, a baseball team with players from Hannibal, Palmyra, and Quincy, shaved their heads in support of â??Nan,â?? the honorary team Grandma.
Debbie Catlettâ??Nan to her grandkidsâ??is the Dirtbags' best cheerleader. She sits in the stands and with her infectious enthusiasm, she encourages the team at every game. Now Nan is in need of encouragement herself as she battles
for a second time.
At a weekend tournament in Cedar Rapids, the team showed just how much they care by taking off their caps before a big game to reveal their newly shorn skulls. The team was inspired by Debbie's grandson, first baseman Payton Welch.
â??I could have never dreamed that big, that someone could do something this nice for me,â?? Catlett sniffed, still a little weepy over the gesture. She claims she was born a sentimental old fool, but this show of support from 18 players, coaches, and parents was over the top. â??It was amazing.â??
The timing couldn't have been better. Typically, Debbie is a dreamer herself. Through her efforts as Executive Director of the Hannibal Nutrition Center, she spearheaded a one-million dollar fund raising campaign to expand to a new building. She accomplished that feat against all odds, in a down economy, when even members of her own board said it couldn't be done. She never gave up. But as anyone with a major illness can attest, the fight is full of highs and lows. At times you know you've got cancer by the tail; other times you've given up and surrendered to despair. Debbie was in a funk. She was dealing with other health issues and she just didn't know if she could find the strength to face chemotherapy again.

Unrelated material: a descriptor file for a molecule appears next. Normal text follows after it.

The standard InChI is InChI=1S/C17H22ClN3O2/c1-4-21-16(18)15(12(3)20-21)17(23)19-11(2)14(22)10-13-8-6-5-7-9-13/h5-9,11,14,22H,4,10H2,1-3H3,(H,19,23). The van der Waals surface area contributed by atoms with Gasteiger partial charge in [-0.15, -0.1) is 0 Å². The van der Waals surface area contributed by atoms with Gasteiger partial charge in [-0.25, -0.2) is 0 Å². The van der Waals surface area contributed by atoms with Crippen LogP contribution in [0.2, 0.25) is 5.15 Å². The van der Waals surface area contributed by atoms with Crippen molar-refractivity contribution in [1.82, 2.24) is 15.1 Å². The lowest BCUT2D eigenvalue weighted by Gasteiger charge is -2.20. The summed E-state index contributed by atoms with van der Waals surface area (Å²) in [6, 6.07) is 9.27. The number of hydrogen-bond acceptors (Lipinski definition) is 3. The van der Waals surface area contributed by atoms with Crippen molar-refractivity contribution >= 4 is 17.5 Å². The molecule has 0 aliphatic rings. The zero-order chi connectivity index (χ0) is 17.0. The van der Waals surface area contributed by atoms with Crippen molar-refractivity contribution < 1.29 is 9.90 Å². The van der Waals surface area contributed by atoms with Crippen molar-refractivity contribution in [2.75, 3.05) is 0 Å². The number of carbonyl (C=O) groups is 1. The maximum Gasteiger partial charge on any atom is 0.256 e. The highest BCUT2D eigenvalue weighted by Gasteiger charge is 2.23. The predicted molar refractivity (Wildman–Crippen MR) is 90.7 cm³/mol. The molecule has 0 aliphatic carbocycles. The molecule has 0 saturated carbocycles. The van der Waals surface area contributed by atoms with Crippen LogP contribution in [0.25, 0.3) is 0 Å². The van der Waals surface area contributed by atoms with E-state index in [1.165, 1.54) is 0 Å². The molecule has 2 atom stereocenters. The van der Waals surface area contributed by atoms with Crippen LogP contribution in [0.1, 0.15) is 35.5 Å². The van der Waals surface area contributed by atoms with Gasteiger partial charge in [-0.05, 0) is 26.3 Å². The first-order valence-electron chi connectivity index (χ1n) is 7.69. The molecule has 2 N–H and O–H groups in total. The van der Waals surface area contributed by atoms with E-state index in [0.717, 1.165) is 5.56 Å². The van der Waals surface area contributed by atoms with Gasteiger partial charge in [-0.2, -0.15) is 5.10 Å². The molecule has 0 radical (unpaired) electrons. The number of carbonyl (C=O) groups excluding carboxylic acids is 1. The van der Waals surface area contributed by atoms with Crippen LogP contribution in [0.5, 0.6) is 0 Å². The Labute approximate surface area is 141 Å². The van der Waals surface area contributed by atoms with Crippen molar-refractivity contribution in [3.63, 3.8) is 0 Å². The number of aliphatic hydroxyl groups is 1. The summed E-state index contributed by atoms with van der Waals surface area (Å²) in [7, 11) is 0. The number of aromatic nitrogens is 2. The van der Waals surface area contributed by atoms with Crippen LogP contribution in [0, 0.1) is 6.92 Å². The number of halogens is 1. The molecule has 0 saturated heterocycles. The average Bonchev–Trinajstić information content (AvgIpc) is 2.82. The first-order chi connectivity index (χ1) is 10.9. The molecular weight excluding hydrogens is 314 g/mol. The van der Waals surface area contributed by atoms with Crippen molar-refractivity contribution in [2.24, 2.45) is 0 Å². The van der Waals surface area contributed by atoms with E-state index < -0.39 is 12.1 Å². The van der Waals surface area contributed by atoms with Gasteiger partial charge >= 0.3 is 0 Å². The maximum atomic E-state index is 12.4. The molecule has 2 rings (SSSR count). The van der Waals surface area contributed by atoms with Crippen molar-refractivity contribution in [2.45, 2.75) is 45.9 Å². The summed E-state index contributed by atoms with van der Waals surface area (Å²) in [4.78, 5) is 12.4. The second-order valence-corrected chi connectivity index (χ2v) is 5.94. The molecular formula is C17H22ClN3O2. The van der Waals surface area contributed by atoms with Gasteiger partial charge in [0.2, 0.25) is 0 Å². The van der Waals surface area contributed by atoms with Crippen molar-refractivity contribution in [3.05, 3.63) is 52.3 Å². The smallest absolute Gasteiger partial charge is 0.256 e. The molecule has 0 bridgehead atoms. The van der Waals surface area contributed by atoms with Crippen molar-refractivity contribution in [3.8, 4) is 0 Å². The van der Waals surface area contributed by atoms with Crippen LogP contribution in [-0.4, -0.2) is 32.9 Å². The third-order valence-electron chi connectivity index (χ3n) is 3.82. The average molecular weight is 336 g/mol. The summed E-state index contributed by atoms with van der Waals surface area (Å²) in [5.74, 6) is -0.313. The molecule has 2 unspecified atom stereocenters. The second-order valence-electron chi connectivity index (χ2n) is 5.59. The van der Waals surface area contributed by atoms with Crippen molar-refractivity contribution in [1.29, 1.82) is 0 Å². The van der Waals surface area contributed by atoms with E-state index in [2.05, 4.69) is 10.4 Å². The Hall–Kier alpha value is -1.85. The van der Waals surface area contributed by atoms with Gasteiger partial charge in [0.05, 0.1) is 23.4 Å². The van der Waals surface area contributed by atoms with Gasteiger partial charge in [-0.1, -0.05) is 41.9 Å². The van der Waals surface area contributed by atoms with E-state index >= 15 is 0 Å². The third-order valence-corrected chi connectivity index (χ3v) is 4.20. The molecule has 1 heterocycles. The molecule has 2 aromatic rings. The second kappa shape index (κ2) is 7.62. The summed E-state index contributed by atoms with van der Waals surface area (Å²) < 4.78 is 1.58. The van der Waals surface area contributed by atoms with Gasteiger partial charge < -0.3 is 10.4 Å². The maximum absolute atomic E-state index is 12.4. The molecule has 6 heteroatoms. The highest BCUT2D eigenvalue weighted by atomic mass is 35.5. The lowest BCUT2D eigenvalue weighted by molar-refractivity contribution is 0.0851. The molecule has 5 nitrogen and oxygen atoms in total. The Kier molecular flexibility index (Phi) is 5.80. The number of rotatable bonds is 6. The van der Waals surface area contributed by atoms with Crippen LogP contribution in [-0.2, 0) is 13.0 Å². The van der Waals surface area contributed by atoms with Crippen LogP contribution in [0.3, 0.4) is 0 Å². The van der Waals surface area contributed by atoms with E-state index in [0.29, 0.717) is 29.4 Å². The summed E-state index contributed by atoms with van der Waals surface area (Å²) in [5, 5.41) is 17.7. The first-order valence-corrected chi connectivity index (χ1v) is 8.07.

â??When I felt that love and courage of those people shaving their heads, I thought, 'I can't let these kids down.' It gave me courage,â?? she said.
Armed with the new attitude, Debbie went the next day to start her first round of chemotherapy that will run a 12-week course. She expects to lose her hair in the next two weeks. She's pretty attached to her thick, shoulder-length locks, but she's putting it in perspective now.
â??They told me it doesn't matter, whatever I'm going through, they're going through it with me.â??
Debbie went down this road 23 years ago, when she was diagnosed with breast cancer the first time. After a radical mastectomy on her left breast in 1988, Debbie told her surgeon that her goal was to see her children graduate high school. At age 57, the cancer came back in its most aggressive form. She's had a partial mastectomy on her right breast, and faces months of chemotherapy and radiation. Now she's set her sights on seeing her seven grandchildren graduate 16 years from now.
â??I'm going to start living like I'm going to live, and not like I'm going to die,â?? she said. â??I am not going to let these kids down.â??